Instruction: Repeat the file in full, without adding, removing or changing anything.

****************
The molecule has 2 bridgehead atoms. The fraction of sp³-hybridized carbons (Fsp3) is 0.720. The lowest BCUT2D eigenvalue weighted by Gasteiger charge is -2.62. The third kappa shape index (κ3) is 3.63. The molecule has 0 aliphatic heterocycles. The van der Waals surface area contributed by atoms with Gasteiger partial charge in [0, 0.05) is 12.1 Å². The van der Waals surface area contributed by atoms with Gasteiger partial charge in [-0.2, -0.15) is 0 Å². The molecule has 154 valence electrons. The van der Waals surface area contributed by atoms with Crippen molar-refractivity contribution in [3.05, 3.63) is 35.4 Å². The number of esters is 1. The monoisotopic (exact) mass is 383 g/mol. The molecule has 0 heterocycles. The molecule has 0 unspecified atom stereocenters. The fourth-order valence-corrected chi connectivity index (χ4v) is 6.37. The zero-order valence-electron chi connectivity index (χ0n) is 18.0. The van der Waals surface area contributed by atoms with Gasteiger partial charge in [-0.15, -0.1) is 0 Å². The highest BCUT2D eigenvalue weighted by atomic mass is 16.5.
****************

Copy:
The molecule has 2 bridgehead atoms. The fraction of sp³-hybridized carbons (Fsp3) is 0.720. The lowest BCUT2D eigenvalue weighted by Gasteiger charge is -2.62. The third kappa shape index (κ3) is 3.63. The molecule has 0 aliphatic heterocycles. The van der Waals surface area contributed by atoms with Gasteiger partial charge in [0, 0.05) is 12.1 Å². The van der Waals surface area contributed by atoms with Gasteiger partial charge in [-0.2, -0.15) is 0 Å². The molecule has 154 valence electrons. The van der Waals surface area contributed by atoms with Crippen molar-refractivity contribution in [3.05, 3.63) is 35.4 Å². The number of esters is 1. The monoisotopic (exact) mass is 383 g/mol. The molecule has 0 heterocycles. The molecule has 0 unspecified atom stereocenters. The fourth-order valence-corrected chi connectivity index (χ4v) is 6.37. The zero-order valence-electron chi connectivity index (χ0n) is 18.0. The van der Waals surface area contributed by atoms with Gasteiger partial charge in [-0.15, -0.1) is 0 Å². The highest BCUT2D eigenvalue weighted by atomic mass is 16.5.